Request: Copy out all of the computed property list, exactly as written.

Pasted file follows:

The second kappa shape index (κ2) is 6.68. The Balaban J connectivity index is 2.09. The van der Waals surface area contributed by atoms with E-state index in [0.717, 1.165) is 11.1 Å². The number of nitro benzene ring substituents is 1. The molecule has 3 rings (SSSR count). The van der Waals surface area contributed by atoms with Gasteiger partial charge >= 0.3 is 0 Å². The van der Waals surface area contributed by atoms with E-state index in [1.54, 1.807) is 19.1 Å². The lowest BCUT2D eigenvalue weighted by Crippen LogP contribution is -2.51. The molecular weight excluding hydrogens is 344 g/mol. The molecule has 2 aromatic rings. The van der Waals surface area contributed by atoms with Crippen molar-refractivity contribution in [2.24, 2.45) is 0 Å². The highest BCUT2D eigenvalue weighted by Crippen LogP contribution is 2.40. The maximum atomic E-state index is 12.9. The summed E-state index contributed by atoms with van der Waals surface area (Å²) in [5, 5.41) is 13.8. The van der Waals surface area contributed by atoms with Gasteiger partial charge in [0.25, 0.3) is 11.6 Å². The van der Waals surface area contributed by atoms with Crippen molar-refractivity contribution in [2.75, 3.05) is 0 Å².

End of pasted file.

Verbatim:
The second kappa shape index (κ2) is 6.68. The Balaban J connectivity index is 2.09. The van der Waals surface area contributed by atoms with E-state index in [0.717, 1.165) is 11.1 Å². The number of nitro benzene ring substituents is 1. The molecule has 3 rings (SSSR count). The van der Waals surface area contributed by atoms with Gasteiger partial charge >= 0.3 is 0 Å². The van der Waals surface area contributed by atoms with E-state index in [1.54, 1.807) is 19.1 Å². The lowest BCUT2D eigenvalue weighted by Crippen LogP contribution is -2.51. The molecular weight excluding hydrogens is 344 g/mol. The molecule has 2 aromatic rings. The van der Waals surface area contributed by atoms with Crippen molar-refractivity contribution in [2.24, 2.45) is 0 Å². The highest BCUT2D eigenvalue weighted by Crippen LogP contribution is 2.40. The maximum atomic E-state index is 12.9. The summed E-state index contributed by atoms with van der Waals surface area (Å²) in [5, 5.41) is 13.8. The van der Waals surface area contributed by atoms with Gasteiger partial charge in [0.25, 0.3) is 11.6 Å². The van der Waals surface area contributed by atoms with Crippen molar-refractivity contribution in [2.75, 3.05) is 0 Å².